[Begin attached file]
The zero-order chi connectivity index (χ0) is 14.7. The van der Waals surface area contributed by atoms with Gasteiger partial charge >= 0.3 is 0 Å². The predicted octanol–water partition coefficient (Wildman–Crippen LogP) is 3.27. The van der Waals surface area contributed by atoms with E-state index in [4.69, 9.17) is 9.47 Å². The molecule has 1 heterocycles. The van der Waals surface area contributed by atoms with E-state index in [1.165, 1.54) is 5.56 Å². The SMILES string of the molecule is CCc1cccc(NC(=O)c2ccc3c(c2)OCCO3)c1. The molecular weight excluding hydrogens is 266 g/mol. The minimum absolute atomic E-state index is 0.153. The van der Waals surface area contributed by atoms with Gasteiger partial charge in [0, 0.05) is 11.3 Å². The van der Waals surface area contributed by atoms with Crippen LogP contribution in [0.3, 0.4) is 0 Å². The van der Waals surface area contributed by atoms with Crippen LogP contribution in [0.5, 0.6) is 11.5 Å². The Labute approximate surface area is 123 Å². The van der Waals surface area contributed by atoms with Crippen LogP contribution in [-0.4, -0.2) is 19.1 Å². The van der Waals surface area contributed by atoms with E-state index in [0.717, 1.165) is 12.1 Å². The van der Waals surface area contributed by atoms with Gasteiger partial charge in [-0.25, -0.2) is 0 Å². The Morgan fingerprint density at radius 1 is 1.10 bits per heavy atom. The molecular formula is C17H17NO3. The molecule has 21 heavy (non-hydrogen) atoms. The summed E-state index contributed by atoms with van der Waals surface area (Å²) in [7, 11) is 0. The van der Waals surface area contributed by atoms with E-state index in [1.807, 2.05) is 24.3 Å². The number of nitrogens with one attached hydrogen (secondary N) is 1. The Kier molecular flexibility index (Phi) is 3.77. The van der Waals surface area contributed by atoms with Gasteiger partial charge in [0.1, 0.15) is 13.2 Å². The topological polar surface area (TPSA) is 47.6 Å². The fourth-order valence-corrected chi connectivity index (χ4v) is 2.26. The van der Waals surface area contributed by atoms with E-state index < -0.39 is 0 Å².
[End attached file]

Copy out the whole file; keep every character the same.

The zero-order chi connectivity index (χ0) is 14.7. The van der Waals surface area contributed by atoms with Gasteiger partial charge >= 0.3 is 0 Å². The predicted octanol–water partition coefficient (Wildman–Crippen LogP) is 3.27. The van der Waals surface area contributed by atoms with E-state index in [4.69, 9.17) is 9.47 Å². The molecule has 1 heterocycles. The van der Waals surface area contributed by atoms with E-state index in [1.165, 1.54) is 5.56 Å². The SMILES string of the molecule is CCc1cccc(NC(=O)c2ccc3c(c2)OCCO3)c1. The molecular weight excluding hydrogens is 266 g/mol. The minimum absolute atomic E-state index is 0.153. The van der Waals surface area contributed by atoms with Gasteiger partial charge in [0, 0.05) is 11.3 Å². The van der Waals surface area contributed by atoms with Crippen LogP contribution in [0.3, 0.4) is 0 Å². The van der Waals surface area contributed by atoms with Crippen LogP contribution in [0.5, 0.6) is 11.5 Å². The Labute approximate surface area is 123 Å². The van der Waals surface area contributed by atoms with Crippen LogP contribution in [-0.4, -0.2) is 19.1 Å². The van der Waals surface area contributed by atoms with E-state index in [0.717, 1.165) is 12.1 Å². The van der Waals surface area contributed by atoms with Gasteiger partial charge in [-0.25, -0.2) is 0 Å². The Morgan fingerprint density at radius 1 is 1.10 bits per heavy atom. The molecular formula is C17H17NO3. The molecule has 21 heavy (non-hydrogen) atoms. The summed E-state index contributed by atoms with van der Waals surface area (Å²) in [7, 11) is 0. The van der Waals surface area contributed by atoms with E-state index in [1.807, 2.05) is 24.3 Å². The number of nitrogens with one attached hydrogen (secondary N) is 1. The Kier molecular flexibility index (Phi) is 3.77. The van der Waals surface area contributed by atoms with Gasteiger partial charge in [0.1, 0.15) is 13.2 Å². The topological polar surface area (TPSA) is 47.6 Å². The fourth-order valence-corrected chi connectivity index (χ4v) is 2.26. The van der Waals surface area contributed by atoms with E-state index < -0.39 is 0 Å².